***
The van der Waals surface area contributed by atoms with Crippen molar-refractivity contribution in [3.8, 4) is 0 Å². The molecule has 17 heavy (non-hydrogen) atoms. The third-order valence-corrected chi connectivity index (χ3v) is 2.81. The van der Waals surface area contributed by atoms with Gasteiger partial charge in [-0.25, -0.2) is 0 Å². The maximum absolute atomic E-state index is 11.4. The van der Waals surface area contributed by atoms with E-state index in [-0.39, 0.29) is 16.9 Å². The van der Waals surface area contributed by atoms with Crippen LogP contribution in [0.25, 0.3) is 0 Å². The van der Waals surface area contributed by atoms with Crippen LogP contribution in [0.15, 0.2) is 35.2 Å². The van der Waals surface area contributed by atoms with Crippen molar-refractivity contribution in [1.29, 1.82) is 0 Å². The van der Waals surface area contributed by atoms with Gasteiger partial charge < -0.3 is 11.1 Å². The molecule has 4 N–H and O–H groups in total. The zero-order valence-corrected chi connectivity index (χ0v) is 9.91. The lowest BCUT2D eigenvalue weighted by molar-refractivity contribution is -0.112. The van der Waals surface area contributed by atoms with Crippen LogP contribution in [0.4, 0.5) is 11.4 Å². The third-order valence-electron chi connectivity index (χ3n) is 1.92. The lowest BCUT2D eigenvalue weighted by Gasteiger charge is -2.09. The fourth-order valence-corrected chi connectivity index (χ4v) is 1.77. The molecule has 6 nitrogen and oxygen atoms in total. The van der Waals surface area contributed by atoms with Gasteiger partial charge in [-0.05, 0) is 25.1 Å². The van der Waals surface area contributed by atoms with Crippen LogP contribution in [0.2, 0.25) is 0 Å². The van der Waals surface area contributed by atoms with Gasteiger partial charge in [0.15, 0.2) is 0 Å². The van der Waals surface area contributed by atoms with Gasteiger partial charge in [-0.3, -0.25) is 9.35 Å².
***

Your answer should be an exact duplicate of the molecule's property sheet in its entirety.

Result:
The van der Waals surface area contributed by atoms with Crippen molar-refractivity contribution in [3.8, 4) is 0 Å². The molecule has 17 heavy (non-hydrogen) atoms. The third-order valence-corrected chi connectivity index (χ3v) is 2.81. The van der Waals surface area contributed by atoms with Gasteiger partial charge in [-0.25, -0.2) is 0 Å². The maximum absolute atomic E-state index is 11.4. The van der Waals surface area contributed by atoms with E-state index in [-0.39, 0.29) is 16.9 Å². The van der Waals surface area contributed by atoms with Crippen LogP contribution in [0.25, 0.3) is 0 Å². The van der Waals surface area contributed by atoms with Crippen LogP contribution in [0.15, 0.2) is 35.2 Å². The van der Waals surface area contributed by atoms with Crippen molar-refractivity contribution in [1.29, 1.82) is 0 Å². The van der Waals surface area contributed by atoms with Gasteiger partial charge < -0.3 is 11.1 Å². The molecule has 4 N–H and O–H groups in total. The zero-order valence-corrected chi connectivity index (χ0v) is 9.91. The lowest BCUT2D eigenvalue weighted by molar-refractivity contribution is -0.112. The van der Waals surface area contributed by atoms with Crippen LogP contribution in [0.4, 0.5) is 11.4 Å². The third-order valence-electron chi connectivity index (χ3n) is 1.92. The lowest BCUT2D eigenvalue weighted by Gasteiger charge is -2.09. The fourth-order valence-corrected chi connectivity index (χ4v) is 1.77. The molecule has 6 nitrogen and oxygen atoms in total. The van der Waals surface area contributed by atoms with Gasteiger partial charge in [-0.05, 0) is 25.1 Å². The van der Waals surface area contributed by atoms with Crippen LogP contribution in [0.2, 0.25) is 0 Å². The van der Waals surface area contributed by atoms with Gasteiger partial charge in [0.15, 0.2) is 0 Å². The van der Waals surface area contributed by atoms with Gasteiger partial charge in [-0.3, -0.25) is 9.35 Å².